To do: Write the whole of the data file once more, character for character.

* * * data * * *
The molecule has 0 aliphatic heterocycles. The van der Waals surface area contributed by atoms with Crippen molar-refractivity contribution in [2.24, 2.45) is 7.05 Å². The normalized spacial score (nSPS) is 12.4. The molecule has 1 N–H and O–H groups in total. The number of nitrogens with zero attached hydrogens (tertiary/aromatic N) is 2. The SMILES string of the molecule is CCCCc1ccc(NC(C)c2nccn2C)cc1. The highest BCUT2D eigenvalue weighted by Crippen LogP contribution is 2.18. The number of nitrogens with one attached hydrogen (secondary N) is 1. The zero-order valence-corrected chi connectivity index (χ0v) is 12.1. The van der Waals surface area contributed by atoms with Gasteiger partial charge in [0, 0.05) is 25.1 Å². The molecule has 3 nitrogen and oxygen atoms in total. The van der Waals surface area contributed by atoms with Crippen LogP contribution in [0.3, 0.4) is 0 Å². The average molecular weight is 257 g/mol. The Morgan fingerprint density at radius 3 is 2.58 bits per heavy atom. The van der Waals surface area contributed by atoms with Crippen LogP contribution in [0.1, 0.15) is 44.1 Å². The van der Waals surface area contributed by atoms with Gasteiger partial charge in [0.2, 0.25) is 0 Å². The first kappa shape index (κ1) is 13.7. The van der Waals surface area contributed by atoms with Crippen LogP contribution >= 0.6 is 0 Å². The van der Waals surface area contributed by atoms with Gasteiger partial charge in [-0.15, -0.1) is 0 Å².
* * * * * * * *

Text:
The molecule has 0 aliphatic heterocycles. The van der Waals surface area contributed by atoms with Crippen molar-refractivity contribution in [2.24, 2.45) is 7.05 Å². The normalized spacial score (nSPS) is 12.4. The molecule has 1 N–H and O–H groups in total. The number of nitrogens with zero attached hydrogens (tertiary/aromatic N) is 2. The SMILES string of the molecule is CCCCc1ccc(NC(C)c2nccn2C)cc1. The highest BCUT2D eigenvalue weighted by Crippen LogP contribution is 2.18. The number of nitrogens with one attached hydrogen (secondary N) is 1. The zero-order valence-corrected chi connectivity index (χ0v) is 12.1. The van der Waals surface area contributed by atoms with Gasteiger partial charge in [0, 0.05) is 25.1 Å². The molecule has 3 nitrogen and oxygen atoms in total. The van der Waals surface area contributed by atoms with Crippen LogP contribution in [0.3, 0.4) is 0 Å². The average molecular weight is 257 g/mol. The Morgan fingerprint density at radius 3 is 2.58 bits per heavy atom. The van der Waals surface area contributed by atoms with Crippen LogP contribution in [0.1, 0.15) is 44.1 Å². The van der Waals surface area contributed by atoms with Gasteiger partial charge in [0.2, 0.25) is 0 Å². The first kappa shape index (κ1) is 13.7. The van der Waals surface area contributed by atoms with Crippen LogP contribution >= 0.6 is 0 Å². The van der Waals surface area contributed by atoms with Gasteiger partial charge in [-0.15, -0.1) is 0 Å².